“This will serve not only to keep it steady but will also prevent the damp from rising through the floor. To prevent the tub from lurching, secure it by a couple of holdfasts to the wall. In one end of the cask cut out a square hole of moderate size for the door, fix it with a couple of small hinges, and attach a clasp and padlock for security.
“Above the door bore five or six holes for ventilation. At the further end of the barrel make a nest out of a couple of bricks placed at right angles to keep in the hay, and be sure you put in a nest egg or two to encourage laying. The house is now complete.
“Now for the perch. This can be manufactured out of a good stout broom handle, sawn off to the right length and well secured. We say, advisedly ‘well secured’ as there is nothing which fowls dislike so much as a shaky roost. Let the floor of the barrel be thickly covered with fine sifted mould or dry ashes, and beaten down smooth; as this will make a splendid floor, and the dry earth and ash prevent smell.
“Roof over the barrel with a piece of stout felt. Don’t buy the cheapest; it is not the cheapest in the end. You can get the very best for about 4 1/2d. per yard. Nail it securely on, and then give it a good coat of tar and sprinkle some fine grave upon it, and you will have a roof that will last for years.”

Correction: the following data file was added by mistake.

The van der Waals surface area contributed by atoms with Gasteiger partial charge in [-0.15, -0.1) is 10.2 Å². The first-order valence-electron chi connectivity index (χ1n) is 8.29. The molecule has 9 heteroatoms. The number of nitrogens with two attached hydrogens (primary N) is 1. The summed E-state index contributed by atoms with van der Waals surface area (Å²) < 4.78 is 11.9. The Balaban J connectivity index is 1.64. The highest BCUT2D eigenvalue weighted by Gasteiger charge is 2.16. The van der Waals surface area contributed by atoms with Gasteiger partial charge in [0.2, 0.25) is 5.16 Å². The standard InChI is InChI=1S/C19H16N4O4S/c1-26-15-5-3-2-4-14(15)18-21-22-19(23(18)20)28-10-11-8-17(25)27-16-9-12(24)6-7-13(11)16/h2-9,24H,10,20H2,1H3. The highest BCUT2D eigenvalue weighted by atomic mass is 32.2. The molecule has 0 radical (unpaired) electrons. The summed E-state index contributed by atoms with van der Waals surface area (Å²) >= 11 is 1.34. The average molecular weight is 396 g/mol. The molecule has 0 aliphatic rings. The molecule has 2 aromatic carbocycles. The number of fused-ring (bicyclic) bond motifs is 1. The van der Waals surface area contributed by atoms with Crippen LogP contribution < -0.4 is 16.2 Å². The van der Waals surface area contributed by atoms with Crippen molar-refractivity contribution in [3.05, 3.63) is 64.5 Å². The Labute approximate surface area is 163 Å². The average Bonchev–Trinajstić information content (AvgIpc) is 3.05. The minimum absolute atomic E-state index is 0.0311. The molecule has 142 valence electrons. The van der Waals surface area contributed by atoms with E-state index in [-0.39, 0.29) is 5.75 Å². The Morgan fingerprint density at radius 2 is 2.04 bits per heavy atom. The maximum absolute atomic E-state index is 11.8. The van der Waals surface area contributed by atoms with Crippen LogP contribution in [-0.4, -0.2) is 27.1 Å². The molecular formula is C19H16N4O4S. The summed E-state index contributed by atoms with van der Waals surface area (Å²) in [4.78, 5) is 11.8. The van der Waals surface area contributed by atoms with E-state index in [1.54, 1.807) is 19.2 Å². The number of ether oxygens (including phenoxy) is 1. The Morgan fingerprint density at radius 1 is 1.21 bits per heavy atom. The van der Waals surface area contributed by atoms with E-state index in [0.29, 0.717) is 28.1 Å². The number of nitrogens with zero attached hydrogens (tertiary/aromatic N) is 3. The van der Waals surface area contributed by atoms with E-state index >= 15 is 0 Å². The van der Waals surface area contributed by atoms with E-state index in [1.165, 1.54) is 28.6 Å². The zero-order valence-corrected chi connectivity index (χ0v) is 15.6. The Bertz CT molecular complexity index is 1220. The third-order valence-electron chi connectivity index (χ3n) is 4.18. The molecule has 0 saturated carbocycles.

He especially recommended keeping pure breeds as these could be sold at a higher price and were more beautiful and ornamental. He stated later that it was better to keep to one variety rather than ‘a hotch-potch of mongrel blood’.
The latter, he said, had a combination of all the virtues: a splendid layer ever in winter and a very good table fowl. But he added: ‘For laying purposes pure and simple there is nothing better than a Minorca. They lay very large white eggs … and lay well all the year round.’ They were, however, only moderate table birds he said. He also accepted that the Langshans were good table birds and excellent layers of dark brown eggs.
In 1895 he was full of admiration for Brown Leghorns. He said the first Leghorns – white ones – had been introduced to England from Italy in 1872. He loved the colours of the Brown Leghorns and wrote that they had hardy constitutions, were excellent egg-layers and reasonably good as table-birds. He added: ‘They seems to thrive here, there and everywhere; on the farm, the country run, or the backyard of the workman’s cottage they will render a good account of themselves. ‘